To enhance the efficiency of transporting large quantities of raw materials and finished products between the Company’s procurement facilities and processing plants and also the final delivery of products to our customers around the world, the Company owns approximately 2,100 barges, 13,500 rail cars, 300 trucks, 1,300 trailers, and 9 ocean going vessels; and leases, under operating leases, approximately 500 barges, 14,600 railcars, 300 trucks, and 32 ocean going vessels.
 

15




Item 2.
PROPERTIES (Continued)

 
Oilseeds Processing Plants
 
Owned
 
Leased
 
Crushing &
Origination
 
Refining,
Packaging,
Biodiesel, &
Other
 
Cocoa &
Other
 
Asia
 
Total
 
Cocoa &
Other
 
Asia
 
Total
North America
 
 
 
 
 
 
 
 
 
 
 
 
 
 
 
U.S.*
25

 
27

 
18

 

 
70

 

 

 

Canada
3

 
5

 
1

 

 
9

 
1

 

 
1

Mexico
1

 

 

 

 
1

 

 

 

Total
29

 
32

 
19

 

 
80

 
1

 

 
1

Daily capacity
 

 
 

 
 

 
 

 
 

 
 

 
 

 
 

Metric tons (in 1,000's)
55

 
17

 
13

 

 
85

 

 

 

South America
 

 
 

 
 

 
 

 
 

 
 

 
 

 
 

Argentina

 

 
1

 

 
1

 

 

 

Bolivia
1

 
2

 

 

 
3

 

 

 

Brazil
6

 
9

 
1

 

 
16

 

 

 

Paraguay
1

 

 

 

 
1

 

 

 

Peru

 
1

 

 

 
1

 

 

 

Total
8

 
12

 
2

 

 
22

 

 

 

Daily capacity
 

 
 

 
 

 
 

 
 

 
 

 
 

 
 

Metric tons (in 1,000's)
18

 
4

 

 

 
22

 

 

 

Europe
 

 
 

 
 

 
 

 
 

 
 

 
 

 
 

Belgium

 

 
1

 

 
1

 

 

 

Czech Republic
1

 
1

 

 

 
2

 

 

 

France

 
1

 

 

 
1

 

 

 

Germany
4

 
12

 
2

 

 
18

 

 

 

Netherlands
1

 
3

 
2

 

 
6

 

 

 

Poland
2

 
5

 

 

 
7

 

 

 

Switzerland

 
1

 

 

 
1

 

 

 

Ukraine
2

 

 

 

 
2

 

 

 

U.K.
1

 
3

 

 

 
4

 
1

 

 
1

Total
11

 
26

 
5

 

 
42

 
1

 

 
1

Daily capacity
 
 
 
 
 
 
 
 
 
 
 
 
 
 
 
Metric tons (in 1,000's)
34

 
16

 
1

 

 
51

 

 

 

Asia
 

 
 

 
 

 
 

 
 

 
 

 
 

 
 

India

 

 

 
4

 
4

 

 
2

 
2

Singapore

 

 

 

 

 
1

 

 
1

Total

 

 

 
4

 
4

 
1

 
2

 
3

Daily capacity
 
 
 
 
 
 
 
 
 
 
 
 
 
 
 
Metric tons (in 1,000's)

 

 

 
3

 
3

 

 
2

 
2

Africa/Middle East
 

 
 

 
 

 
 

 
 

 
 

 
 

 
 

Ghana

 

 
1

 

 
1

 

 

 

Ivory Coast

 

 
1

 

 
1

 

 

 

South Africa

 

 
3

 

 
3

 

 

 

Total

 

 
5

 

 
5

 

 

 

Daily capacity
 
 
 
 
 
 
 
 
 
 
 
 
 
 
 
Metric tons (in 1,000's)

 

 
2

 

 
2

 

 

 

Grand Total
48

 
70

 
31

 
4

 
153

 
3

 
2

 
5

Total daily capacity
 

 
 

 
 

 
 

 
 

 
 

 
 

 
 

Metric tons (in 1,000's)
107

 
37

 
16

 
3

 
163

 

 
2

 
2



16




Item 2.
PROPERTIES (Continued)


*The U.S. plants in the table above are located in Alabama, Florida, Georgia, Illinois, Indiana, Iowa, Kansas, Minnesota, Missouri, Nebraska, North Carolina, North Dakota, Ohio, Pennsylvania, South Carolina, Tennessee, Texas, and Wisconsin.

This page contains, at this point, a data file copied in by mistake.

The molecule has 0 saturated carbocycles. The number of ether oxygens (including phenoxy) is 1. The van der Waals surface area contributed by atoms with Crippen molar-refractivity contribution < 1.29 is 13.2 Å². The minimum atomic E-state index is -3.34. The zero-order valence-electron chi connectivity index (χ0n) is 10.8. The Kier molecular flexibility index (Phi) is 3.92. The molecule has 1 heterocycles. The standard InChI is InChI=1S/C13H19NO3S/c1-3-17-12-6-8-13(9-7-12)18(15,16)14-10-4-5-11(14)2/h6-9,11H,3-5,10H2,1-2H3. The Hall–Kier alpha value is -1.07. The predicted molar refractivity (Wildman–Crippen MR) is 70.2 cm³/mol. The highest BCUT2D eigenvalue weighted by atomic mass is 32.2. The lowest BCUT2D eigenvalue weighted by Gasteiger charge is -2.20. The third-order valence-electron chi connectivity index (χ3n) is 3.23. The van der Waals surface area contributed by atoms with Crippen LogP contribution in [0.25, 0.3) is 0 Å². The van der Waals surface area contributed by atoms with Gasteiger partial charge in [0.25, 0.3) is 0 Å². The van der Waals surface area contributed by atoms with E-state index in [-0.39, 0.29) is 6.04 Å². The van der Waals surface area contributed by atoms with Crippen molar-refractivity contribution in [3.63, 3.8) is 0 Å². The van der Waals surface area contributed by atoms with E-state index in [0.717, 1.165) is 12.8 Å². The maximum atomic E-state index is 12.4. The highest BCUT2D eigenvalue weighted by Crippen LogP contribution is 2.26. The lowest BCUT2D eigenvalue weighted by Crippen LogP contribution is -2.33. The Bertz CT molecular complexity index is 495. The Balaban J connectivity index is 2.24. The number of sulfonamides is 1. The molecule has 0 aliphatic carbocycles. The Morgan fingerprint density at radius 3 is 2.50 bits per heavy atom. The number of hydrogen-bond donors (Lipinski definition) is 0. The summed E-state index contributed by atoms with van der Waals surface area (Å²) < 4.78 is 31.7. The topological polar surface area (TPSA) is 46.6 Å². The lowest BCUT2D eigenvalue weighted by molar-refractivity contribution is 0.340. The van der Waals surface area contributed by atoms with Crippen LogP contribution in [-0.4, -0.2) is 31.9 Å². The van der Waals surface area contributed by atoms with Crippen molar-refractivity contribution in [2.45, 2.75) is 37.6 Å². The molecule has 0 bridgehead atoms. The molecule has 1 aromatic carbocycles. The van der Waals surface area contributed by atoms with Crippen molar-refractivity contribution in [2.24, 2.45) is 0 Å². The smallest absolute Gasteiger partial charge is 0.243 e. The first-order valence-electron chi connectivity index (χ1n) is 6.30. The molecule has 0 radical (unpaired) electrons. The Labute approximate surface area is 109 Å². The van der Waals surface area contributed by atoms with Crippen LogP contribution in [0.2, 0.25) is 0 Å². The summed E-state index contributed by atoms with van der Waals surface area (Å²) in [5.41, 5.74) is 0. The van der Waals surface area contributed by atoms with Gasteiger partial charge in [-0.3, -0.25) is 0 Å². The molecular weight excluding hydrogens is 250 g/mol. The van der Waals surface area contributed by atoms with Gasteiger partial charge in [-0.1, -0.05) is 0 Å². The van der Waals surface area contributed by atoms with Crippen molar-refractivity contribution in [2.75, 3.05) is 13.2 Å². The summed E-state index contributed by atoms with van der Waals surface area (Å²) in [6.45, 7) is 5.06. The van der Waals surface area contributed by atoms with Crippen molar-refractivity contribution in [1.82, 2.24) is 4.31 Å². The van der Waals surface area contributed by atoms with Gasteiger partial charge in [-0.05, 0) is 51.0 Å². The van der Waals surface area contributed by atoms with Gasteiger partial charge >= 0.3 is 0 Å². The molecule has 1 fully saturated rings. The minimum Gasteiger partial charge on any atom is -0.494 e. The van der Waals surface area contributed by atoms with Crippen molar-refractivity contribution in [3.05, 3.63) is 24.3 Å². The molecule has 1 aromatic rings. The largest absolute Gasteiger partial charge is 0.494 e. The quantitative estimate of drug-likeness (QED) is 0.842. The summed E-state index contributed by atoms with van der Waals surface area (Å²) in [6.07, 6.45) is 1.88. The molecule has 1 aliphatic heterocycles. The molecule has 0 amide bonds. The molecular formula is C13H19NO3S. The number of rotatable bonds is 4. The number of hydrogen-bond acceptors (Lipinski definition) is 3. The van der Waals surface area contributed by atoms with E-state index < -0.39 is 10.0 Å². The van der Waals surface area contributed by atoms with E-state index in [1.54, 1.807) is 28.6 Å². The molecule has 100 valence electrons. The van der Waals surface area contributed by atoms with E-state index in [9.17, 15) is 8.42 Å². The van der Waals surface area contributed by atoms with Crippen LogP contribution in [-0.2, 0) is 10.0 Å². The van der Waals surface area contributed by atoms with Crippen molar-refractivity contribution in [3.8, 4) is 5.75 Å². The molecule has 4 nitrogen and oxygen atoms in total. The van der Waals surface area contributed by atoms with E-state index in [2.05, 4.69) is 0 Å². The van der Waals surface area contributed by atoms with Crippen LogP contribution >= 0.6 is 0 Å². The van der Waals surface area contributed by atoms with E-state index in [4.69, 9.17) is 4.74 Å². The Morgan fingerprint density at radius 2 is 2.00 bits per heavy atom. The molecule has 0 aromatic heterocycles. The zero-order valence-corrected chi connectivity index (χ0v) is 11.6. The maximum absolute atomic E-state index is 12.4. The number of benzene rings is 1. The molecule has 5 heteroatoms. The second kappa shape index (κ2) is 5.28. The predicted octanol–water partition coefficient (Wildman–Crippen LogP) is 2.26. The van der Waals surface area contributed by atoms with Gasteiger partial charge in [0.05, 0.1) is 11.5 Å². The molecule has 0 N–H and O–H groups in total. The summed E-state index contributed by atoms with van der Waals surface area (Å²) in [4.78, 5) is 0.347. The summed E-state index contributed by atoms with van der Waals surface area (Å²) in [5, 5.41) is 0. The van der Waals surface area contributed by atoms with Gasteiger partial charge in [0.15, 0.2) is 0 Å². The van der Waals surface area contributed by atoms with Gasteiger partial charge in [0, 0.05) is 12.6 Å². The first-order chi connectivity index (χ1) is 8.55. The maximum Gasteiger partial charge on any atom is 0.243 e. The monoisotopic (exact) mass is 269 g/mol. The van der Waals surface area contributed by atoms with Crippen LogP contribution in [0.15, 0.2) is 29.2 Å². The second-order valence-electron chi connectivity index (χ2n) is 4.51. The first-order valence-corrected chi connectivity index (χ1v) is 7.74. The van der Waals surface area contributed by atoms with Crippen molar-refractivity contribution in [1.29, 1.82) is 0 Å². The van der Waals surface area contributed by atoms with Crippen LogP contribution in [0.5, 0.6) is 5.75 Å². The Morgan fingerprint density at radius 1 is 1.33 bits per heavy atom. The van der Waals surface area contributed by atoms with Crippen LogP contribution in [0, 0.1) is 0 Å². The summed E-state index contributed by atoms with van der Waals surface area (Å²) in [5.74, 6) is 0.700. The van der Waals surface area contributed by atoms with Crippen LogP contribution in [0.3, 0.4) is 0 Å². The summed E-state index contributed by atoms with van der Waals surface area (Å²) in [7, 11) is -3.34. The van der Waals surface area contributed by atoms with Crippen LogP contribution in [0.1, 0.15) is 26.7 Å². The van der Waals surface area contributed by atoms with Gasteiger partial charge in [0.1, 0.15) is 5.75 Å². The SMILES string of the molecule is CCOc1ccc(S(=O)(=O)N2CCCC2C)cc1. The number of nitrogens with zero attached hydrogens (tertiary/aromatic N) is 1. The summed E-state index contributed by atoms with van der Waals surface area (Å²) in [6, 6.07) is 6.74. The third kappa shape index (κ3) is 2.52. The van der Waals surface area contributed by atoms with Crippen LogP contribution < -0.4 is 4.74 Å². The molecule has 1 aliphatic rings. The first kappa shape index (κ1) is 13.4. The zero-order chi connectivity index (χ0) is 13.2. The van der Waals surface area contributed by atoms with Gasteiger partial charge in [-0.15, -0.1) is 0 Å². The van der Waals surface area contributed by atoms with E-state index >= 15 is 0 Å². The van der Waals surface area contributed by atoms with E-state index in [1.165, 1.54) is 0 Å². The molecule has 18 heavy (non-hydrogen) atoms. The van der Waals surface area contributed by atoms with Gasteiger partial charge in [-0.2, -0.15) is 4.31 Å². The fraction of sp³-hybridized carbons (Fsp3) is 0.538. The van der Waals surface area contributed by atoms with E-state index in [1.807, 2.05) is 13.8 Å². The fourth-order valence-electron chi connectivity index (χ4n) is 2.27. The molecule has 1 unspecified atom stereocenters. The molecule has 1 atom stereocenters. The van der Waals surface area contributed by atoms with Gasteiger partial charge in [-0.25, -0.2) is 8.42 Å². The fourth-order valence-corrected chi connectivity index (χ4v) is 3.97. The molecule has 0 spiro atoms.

Oilseeds Processing Procurement Facilities
 
Owned
 
Leased
 
Crushing &
Origination
 
Cocoa &
Other
 
Total
 
Crushing &
Origination
 
Cocoa &
Other
 
Total
North America
 
 
 
 
 
 
 
 
 
 
 
U.S.*
9

 
70

 
79

 

 

 

Canada
6

 

 
6

 

 

 

Total
15

 
70

 
85

 

 

 

Storage capacity
 
 
 
 
 
 
 
 
 
 
 
Metric tons (in 1,000's)
338

 
300

 
638

 

 

 

South America
 

 
 

 
 

 
 

 
 

 
 

Argentina

 
1

 
1

 

 
1

 
1

Bolivia
8

 

 
8

 
7

 

 
7

Brazil
35

 

 
35

 
3

 
1

 
4

Paraguay
28

 

 
28

 
7

 

 
7

Uruguay
1

 

 
1

 
6

 

 
6

Total
72

 
1

 
73

 
23

 
2

 
25

Storage capacity
 
 
 
 
 
 
 
 
 
 
 
Metric tons (in 1,000's)
2,270

 
6

 
2,276

 
524

 
2

 
526

Europe
 

 
 

 
 

 
 

 
 

 
 

Netherlands
1

 

 
1

 

 

 

Germany
5

 

 
5

 

 

 

Poland
5

 

 
5

 

 

 

Slovakia
3

 

 
3

 

 

 

Total
14

 

 
14

 

 

 

Storage capacity
 
 
 
 
 
 
 
 
 
 
 
Metric tons (in 1,000's)
890

 

 
890

 

 

 

Asia
 

 
 

 
 

 
 

 
 

 
 

Indonesia

 
1

 
1

 

 
2

 
2

Total

 
1

 
1

 

 
2

 
2

Storage capacity
 
 
 
 
 
 
 
 
 
 
 
Metric tons (in 1,000's)

 
8

 
8

 

 
7

 
7

Africa/Middle East
 

 
 

 
 

 
 

 
 

 
 

Cameroon

 
1

 
1

 

 

 

Ivory Coast

 
4

 
4

 

 

 

Total

 
5

 
5

 

 

 

Storage capacity
 
 
 
 
 
 
 
 
 
 
 
Metric tons (in 1,000's)

 
83

 
83

 

 

 

Grand Total
101

 
77

 
178

 
23

 
4

 
27

Total storage capacity
 

 
 

 
 

 
 

 
 

 
 

Metric tons (in 1,000's)
3,498

 
397

 
3,895

 
524

 
9

 
533

 
*The U.S. procurement facilities are located in Alabama, Florida, Georgia, Illinois, Michigan, Mississippi, North Carolina, Oklahoma, South Carolina, Texas, and Virginia.

 

17




Item 2.
PROPERTIES (Continued)

 
Corn Processing
 
Processing Plants
 
Procurement
Facilities
 
Owned
 
Owned
 
Wet Milling